An early example of such a “martyr” is Isaac, a Christian of noble birth who actually rose to an unusually senior administrative position for a Christian under Muslim rule. One day, in front of a Muslim qadi, or judge, he launched into an attack on Islam, saying that Muhammad was burning in Hell for leading the Arabs astray. The qadi was so outraged that he initially slapped Isaac, and then sentenced him to death. For his part, Isaac insisted that the “zeal of righteousness” compelled him to speak out against Islam and that he was prepared to die for his indiscretion. He was eventually decapitated and his corpse hung upside-down for public viewing.

The same week in Cordoba, six more Christians were arrested for blasphemy, pronouncing just before their execution: “We abide by the same confession, O judge, that our most holy brothers Isaac and Sanctius [another martyr killed that week] professed. Now hand down the sentence, multiply your cruelty, be kindled with complete fury in vengeance for your prophet. We profess Christ to be truly God and your prophet to be a precursor of antichrist and an author of profane doctrine.” This brought the number of Christians executed for blasphemy in a single week in Cordoba to eight.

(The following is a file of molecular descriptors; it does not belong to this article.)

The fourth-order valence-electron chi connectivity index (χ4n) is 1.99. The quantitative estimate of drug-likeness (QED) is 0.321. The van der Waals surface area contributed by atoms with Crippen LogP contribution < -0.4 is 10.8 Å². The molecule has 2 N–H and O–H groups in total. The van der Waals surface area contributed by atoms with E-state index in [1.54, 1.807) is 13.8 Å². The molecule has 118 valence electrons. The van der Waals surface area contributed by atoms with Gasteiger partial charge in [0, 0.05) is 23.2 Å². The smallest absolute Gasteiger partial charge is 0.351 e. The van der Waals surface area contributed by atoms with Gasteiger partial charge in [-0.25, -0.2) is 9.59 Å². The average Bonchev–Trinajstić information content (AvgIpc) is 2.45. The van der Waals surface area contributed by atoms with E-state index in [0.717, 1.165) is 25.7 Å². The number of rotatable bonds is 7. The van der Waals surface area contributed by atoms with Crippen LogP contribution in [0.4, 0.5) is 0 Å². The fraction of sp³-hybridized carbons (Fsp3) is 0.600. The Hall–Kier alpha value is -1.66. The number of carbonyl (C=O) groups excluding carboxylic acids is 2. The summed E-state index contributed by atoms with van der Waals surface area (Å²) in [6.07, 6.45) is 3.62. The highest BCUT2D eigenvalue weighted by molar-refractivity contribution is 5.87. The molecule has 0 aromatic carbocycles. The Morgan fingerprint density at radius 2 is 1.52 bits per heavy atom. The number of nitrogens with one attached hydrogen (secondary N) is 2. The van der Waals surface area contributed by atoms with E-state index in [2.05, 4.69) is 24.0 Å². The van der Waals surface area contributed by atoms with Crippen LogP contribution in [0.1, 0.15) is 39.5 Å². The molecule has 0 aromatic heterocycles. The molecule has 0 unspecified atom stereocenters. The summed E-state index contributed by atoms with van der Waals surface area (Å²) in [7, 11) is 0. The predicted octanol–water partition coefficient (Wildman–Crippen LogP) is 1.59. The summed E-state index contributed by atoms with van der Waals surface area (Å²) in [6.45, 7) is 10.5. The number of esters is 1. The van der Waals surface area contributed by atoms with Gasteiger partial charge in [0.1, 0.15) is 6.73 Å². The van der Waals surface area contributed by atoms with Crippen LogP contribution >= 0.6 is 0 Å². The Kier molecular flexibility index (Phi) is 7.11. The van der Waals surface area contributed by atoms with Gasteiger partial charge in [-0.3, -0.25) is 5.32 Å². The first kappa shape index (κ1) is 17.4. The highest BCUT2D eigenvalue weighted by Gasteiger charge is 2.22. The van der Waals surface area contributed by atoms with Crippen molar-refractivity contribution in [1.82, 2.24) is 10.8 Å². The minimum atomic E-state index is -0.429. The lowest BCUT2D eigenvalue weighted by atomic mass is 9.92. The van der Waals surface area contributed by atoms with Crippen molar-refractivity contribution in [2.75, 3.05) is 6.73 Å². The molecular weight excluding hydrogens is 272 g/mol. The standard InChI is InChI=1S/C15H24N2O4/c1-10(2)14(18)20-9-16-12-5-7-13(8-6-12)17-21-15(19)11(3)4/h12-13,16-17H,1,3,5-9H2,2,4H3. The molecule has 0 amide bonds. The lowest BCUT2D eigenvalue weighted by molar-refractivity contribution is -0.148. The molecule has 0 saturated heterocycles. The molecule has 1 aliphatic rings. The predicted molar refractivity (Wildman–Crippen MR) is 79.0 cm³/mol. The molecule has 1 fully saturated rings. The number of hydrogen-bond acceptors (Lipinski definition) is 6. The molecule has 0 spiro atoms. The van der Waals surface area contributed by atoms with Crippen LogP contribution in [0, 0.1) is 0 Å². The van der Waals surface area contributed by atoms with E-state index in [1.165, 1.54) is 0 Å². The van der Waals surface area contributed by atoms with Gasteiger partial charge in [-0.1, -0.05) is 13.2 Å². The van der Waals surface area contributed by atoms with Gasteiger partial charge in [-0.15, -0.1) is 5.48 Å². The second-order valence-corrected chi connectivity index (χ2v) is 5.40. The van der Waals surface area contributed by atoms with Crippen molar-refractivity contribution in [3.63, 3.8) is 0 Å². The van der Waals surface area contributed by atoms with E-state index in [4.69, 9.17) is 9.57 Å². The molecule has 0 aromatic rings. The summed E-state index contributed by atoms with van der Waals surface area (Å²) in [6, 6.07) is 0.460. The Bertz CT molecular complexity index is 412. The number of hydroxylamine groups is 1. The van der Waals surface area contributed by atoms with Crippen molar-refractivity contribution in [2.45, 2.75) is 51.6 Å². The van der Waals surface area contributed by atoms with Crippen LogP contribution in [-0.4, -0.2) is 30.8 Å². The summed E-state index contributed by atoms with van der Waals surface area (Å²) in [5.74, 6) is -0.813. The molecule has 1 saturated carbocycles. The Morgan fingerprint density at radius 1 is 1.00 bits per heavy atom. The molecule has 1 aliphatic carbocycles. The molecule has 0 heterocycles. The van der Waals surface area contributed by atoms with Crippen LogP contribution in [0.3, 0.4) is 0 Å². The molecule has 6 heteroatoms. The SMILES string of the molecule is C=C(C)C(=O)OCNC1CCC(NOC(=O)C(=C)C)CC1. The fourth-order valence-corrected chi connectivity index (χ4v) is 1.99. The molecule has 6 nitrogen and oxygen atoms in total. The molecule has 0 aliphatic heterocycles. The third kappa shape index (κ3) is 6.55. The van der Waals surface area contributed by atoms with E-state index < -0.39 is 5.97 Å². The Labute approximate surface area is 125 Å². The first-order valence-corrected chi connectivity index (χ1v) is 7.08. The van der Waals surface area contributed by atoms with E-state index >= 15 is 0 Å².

As horrific as such stories are, they unfortunately cannot be described as mere history, for the persecution of “blasphemers” against Islam continues into the modern day, with a disproportionate number of Muslim countries still having laws on the books that impose penalties on criticism of religion.

The West must stand up and rationally call upon Muslims to accept standards of free speech which allow for the criticism and even mocking of their sacred texts and persons. Failure to do so is an unacceptable affront to individual freedom and must be condemned in the strongest possible terms.

No comments:

Post a Comment